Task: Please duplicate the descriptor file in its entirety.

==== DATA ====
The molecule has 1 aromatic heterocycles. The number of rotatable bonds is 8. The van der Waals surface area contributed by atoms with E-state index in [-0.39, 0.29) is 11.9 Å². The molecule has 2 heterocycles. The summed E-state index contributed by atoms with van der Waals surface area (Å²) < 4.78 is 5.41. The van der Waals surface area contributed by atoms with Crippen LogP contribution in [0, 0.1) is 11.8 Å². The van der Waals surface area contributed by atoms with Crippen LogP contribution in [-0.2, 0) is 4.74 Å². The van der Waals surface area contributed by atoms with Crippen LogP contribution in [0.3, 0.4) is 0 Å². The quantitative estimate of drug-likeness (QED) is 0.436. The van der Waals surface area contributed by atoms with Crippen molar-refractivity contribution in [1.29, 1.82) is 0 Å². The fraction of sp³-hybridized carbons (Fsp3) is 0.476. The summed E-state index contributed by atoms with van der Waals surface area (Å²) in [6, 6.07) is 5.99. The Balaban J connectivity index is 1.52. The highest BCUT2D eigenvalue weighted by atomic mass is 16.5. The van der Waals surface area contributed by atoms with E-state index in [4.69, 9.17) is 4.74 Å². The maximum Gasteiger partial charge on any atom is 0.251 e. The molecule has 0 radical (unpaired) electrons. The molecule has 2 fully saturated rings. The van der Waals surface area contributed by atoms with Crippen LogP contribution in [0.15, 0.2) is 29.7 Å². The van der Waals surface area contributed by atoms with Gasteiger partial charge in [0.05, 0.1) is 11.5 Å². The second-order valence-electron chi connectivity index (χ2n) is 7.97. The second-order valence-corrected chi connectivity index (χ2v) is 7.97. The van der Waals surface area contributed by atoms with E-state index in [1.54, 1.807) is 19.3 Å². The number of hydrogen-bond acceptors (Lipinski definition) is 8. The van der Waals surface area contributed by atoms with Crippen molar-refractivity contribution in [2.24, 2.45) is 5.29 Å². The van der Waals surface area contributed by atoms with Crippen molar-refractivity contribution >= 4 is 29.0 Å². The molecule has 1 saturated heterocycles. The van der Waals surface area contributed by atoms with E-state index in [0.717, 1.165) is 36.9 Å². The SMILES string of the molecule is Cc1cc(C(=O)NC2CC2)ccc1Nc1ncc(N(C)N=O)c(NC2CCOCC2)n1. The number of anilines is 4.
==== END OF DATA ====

The molecule has 1 aromatic heterocycles. The number of rotatable bonds is 8. The van der Waals surface area contributed by atoms with E-state index in [-0.39, 0.29) is 11.9 Å². The molecule has 2 heterocycles. The summed E-state index contributed by atoms with van der Waals surface area (Å²) < 4.78 is 5.41. The van der Waals surface area contributed by atoms with Crippen LogP contribution in [0, 0.1) is 11.8 Å². The van der Waals surface area contributed by atoms with Crippen LogP contribution in [-0.2, 0) is 4.74 Å². The van der Waals surface area contributed by atoms with Crippen LogP contribution in [0.3, 0.4) is 0 Å². The quantitative estimate of drug-likeness (QED) is 0.436. The van der Waals surface area contributed by atoms with Crippen molar-refractivity contribution in [1.29, 1.82) is 0 Å². The fraction of sp³-hybridized carbons (Fsp3) is 0.476. The summed E-state index contributed by atoms with van der Waals surface area (Å²) in [6, 6.07) is 5.99. The Balaban J connectivity index is 1.52. The highest BCUT2D eigenvalue weighted by atomic mass is 16.5. The van der Waals surface area contributed by atoms with E-state index in [4.69, 9.17) is 4.74 Å². The maximum Gasteiger partial charge on any atom is 0.251 e. The molecule has 0 radical (unpaired) electrons. The molecule has 2 fully saturated rings. The van der Waals surface area contributed by atoms with Crippen LogP contribution in [0.15, 0.2) is 29.7 Å². The van der Waals surface area contributed by atoms with Gasteiger partial charge in [0.05, 0.1) is 11.5 Å². The second-order valence-electron chi connectivity index (χ2n) is 7.97. The second-order valence-corrected chi connectivity index (χ2v) is 7.97. The van der Waals surface area contributed by atoms with E-state index in [1.54, 1.807) is 19.3 Å². The number of hydrogen-bond acceptors (Lipinski definition) is 8. The van der Waals surface area contributed by atoms with Crippen molar-refractivity contribution in [2.24, 2.45) is 5.29 Å². The van der Waals surface area contributed by atoms with Crippen molar-refractivity contribution >= 4 is 29.0 Å². The molecule has 1 saturated heterocycles. The van der Waals surface area contributed by atoms with E-state index in [0.717, 1.165) is 36.9 Å². The SMILES string of the molecule is Cc1cc(C(=O)NC2CC2)ccc1Nc1ncc(N(C)N=O)c(NC2CCOCC2)n1. The number of anilines is 4.